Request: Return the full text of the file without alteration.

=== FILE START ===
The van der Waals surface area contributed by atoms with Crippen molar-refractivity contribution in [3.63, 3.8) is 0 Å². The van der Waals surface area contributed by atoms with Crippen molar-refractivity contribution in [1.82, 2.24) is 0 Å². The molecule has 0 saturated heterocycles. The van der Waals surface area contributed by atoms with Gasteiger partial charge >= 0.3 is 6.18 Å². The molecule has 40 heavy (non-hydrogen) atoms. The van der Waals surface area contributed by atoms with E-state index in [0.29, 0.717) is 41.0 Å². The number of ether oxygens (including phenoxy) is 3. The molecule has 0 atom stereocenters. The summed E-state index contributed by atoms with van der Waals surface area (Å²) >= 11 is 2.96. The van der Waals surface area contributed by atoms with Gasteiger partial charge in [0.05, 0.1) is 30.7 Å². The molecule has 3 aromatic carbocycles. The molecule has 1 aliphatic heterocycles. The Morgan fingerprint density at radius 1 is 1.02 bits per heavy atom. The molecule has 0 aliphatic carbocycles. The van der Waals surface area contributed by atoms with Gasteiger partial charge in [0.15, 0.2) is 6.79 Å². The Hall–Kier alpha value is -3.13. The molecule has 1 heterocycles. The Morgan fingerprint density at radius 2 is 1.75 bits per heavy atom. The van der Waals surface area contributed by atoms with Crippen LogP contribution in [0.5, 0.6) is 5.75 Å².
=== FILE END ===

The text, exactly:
The van der Waals surface area contributed by atoms with Crippen molar-refractivity contribution in [3.63, 3.8) is 0 Å². The van der Waals surface area contributed by atoms with Crippen molar-refractivity contribution in [1.82, 2.24) is 0 Å². The molecule has 0 saturated heterocycles. The van der Waals surface area contributed by atoms with Gasteiger partial charge >= 0.3 is 6.18 Å². The molecule has 40 heavy (non-hydrogen) atoms. The van der Waals surface area contributed by atoms with E-state index in [0.29, 0.717) is 41.0 Å². The number of ether oxygens (including phenoxy) is 3. The molecule has 0 atom stereocenters. The summed E-state index contributed by atoms with van der Waals surface area (Å²) >= 11 is 2.96. The van der Waals surface area contributed by atoms with Gasteiger partial charge in [0.05, 0.1) is 30.7 Å². The molecule has 3 aromatic carbocycles. The molecule has 1 aliphatic heterocycles. The Morgan fingerprint density at radius 1 is 1.02 bits per heavy atom. The molecule has 0 aliphatic carbocycles. The van der Waals surface area contributed by atoms with Gasteiger partial charge in [0.15, 0.2) is 6.79 Å². The Hall–Kier alpha value is -3.13. The molecule has 1 heterocycles. The Morgan fingerprint density at radius 2 is 1.75 bits per heavy atom. The van der Waals surface area contributed by atoms with Crippen LogP contribution in [0.5, 0.6) is 5.75 Å².